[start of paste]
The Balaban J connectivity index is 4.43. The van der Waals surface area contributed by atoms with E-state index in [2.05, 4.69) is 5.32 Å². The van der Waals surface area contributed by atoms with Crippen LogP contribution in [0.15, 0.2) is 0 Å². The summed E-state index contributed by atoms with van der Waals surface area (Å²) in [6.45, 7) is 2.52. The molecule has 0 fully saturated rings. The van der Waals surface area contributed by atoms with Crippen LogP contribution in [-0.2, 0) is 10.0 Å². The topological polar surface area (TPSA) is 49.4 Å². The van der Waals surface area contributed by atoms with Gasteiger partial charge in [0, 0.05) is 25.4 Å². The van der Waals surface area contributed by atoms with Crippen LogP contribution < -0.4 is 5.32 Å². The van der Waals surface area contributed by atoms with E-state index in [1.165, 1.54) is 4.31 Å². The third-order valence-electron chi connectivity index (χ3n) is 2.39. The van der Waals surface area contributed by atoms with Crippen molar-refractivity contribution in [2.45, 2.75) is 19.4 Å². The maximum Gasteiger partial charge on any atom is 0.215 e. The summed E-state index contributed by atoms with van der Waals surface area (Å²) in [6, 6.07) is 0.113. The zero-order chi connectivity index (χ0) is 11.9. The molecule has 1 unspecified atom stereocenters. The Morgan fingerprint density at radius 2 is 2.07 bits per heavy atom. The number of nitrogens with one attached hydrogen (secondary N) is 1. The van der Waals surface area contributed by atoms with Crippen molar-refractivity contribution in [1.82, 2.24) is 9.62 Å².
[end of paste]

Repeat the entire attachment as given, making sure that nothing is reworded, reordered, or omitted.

The Balaban J connectivity index is 4.43. The van der Waals surface area contributed by atoms with E-state index in [2.05, 4.69) is 5.32 Å². The van der Waals surface area contributed by atoms with Crippen LogP contribution in [0.15, 0.2) is 0 Å². The summed E-state index contributed by atoms with van der Waals surface area (Å²) in [6.45, 7) is 2.52. The molecule has 0 fully saturated rings. The van der Waals surface area contributed by atoms with Crippen LogP contribution in [-0.2, 0) is 10.0 Å². The topological polar surface area (TPSA) is 49.4 Å². The van der Waals surface area contributed by atoms with Gasteiger partial charge in [0, 0.05) is 25.4 Å². The van der Waals surface area contributed by atoms with Crippen LogP contribution < -0.4 is 5.32 Å². The van der Waals surface area contributed by atoms with E-state index in [1.165, 1.54) is 4.31 Å². The third-order valence-electron chi connectivity index (χ3n) is 2.39. The van der Waals surface area contributed by atoms with Crippen molar-refractivity contribution in [2.45, 2.75) is 19.4 Å². The maximum Gasteiger partial charge on any atom is 0.215 e. The summed E-state index contributed by atoms with van der Waals surface area (Å²) in [6, 6.07) is 0.113. The zero-order chi connectivity index (χ0) is 11.9. The molecule has 1 unspecified atom stereocenters. The Morgan fingerprint density at radius 2 is 2.07 bits per heavy atom. The number of nitrogens with one attached hydrogen (secondary N) is 1. The van der Waals surface area contributed by atoms with Crippen molar-refractivity contribution in [1.82, 2.24) is 9.62 Å².